Composer Theofanidis unconvincing as theologian in Atlanta Symphony’s “Creation/Creator”
On Friday evening Washington Performing Arts and the Kennedy Center presented the Atlanta Symphony Orchestra and Chorus, under conductor Robert Spano, as part of SHIFT: A Festival of American Orchestras. The featured work was an oratorio titled Creation/Creator, by composer Christopher Theofanidis, who created the work for the Atlanta forces.
Creation/Creator is a syncretistic 15-movement work. In his program note, Theofanidis says, “I sought texts that…cohered at some deeper philosophical level.” Since he juxtaposes pantheism and monotheism and other completely contradictory things in what seems like a mishmash from a freshman world religions textbook, what might this deeper level be?
The eclectic selection of texts touts everything from Hinduism’s extinction of the ego to its extension in various forms of artistic solipsism, ancient mythologies, bowdlerized biblical citations, and obiter dicta from various composers, scientists and other artists.
Underlying all appears to be Theofanidis’ desire to universalize the universal, a somewhat redundant task, which he undertakes by presupposing that various religions and mythologies are simply variants of one and the same reality. To make the point musically as well as textually, he uses an array of styles, but nothing very far out of the neo-tonal framework in which he typically writes.
The problem is Theofanidis seems not to understand any of the traditions he calls upon as they understood themselves and ends up homogenizing them in a New Age-y soup. If everything is reduced to symbols that are in the end interchangeable, the symbols themselves lose their seriousness.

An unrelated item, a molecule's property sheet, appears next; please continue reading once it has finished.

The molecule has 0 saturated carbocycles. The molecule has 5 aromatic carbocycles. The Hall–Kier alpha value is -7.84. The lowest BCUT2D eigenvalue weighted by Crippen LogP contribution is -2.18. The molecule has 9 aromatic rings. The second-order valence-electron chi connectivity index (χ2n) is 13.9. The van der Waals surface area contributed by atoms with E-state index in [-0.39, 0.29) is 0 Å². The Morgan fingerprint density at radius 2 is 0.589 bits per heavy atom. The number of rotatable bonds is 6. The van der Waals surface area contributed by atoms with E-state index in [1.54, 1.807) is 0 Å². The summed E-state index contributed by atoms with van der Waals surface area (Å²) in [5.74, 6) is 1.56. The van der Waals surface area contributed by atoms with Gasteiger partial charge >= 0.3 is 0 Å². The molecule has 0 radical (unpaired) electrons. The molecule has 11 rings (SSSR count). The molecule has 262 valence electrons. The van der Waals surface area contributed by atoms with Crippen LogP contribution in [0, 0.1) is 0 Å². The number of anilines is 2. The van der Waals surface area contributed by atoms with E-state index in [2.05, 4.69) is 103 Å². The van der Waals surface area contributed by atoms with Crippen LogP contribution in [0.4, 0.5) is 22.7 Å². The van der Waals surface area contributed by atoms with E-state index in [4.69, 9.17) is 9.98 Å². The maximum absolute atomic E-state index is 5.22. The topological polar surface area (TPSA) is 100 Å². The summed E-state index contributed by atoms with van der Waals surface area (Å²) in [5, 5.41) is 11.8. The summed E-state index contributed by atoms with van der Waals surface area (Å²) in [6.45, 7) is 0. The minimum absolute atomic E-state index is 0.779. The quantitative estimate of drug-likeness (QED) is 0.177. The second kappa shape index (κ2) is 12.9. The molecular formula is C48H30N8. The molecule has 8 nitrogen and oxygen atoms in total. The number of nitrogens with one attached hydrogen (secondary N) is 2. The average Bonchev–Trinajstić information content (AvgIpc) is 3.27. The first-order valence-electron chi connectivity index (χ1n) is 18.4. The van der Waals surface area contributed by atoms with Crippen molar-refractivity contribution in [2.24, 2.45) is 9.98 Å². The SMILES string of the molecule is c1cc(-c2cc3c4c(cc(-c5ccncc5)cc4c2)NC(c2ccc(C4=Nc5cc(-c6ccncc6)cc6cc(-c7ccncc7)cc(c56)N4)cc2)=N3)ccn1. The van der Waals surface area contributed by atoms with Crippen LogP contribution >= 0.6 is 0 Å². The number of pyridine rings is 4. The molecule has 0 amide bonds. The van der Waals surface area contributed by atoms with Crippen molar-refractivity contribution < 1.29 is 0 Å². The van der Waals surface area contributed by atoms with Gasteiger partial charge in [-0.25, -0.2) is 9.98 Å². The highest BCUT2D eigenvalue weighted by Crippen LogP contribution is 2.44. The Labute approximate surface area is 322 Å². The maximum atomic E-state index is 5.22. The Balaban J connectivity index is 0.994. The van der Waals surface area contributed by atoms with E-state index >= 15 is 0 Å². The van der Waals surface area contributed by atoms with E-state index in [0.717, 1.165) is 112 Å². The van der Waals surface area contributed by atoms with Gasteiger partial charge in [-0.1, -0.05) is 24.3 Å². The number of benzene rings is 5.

That is why one finds nothing in this work of comparable power to, say, Haydn’s Creation which takes its sources seriously. As lovely as some of the music is, particularly in the vocal and choral writing, the work is curiously unmoving overall and seemed long at under 80 minutes.
It would be extremely difficult for anyone, even with Theofanidis’ evident gifts, to set his huge amount of text in melodically memorable ways. The work is stampeded by the sheer number of words.
Also, far too much of this work is at the declamatory level, whether by the speakers themselves or the chorus and orchestra together. Theofanidis uses his considerable skills as a composer effectively to illustrate words, but things go so much better when he slows things down in a section like “Two Girls,” based on a short poem, for soprano and mezzo, that demonstrates how gratefully he writes for voice when there is time for a melody. One wished for more such moments of repose and grace.
Nothing could be faulted on the performers’ parts. Whatever reservations one might have about the oratorio, it is always thrilling to hear an orchestra and chorus of this caliber perform so well, under such a capable conductor as Robert Spano, in a work they obviously know well. Soprano Jessica Rivera, mezzo-soprano Sasha Cooke, tenor Thomas Cooley, baritone Nmon Ford and bass Evan Boyer all sang solidly.
There is a 2015 CD recording of this work by these same forces, which is pleasant enough in parts, but not to the extent that it would invite frequent rehearing.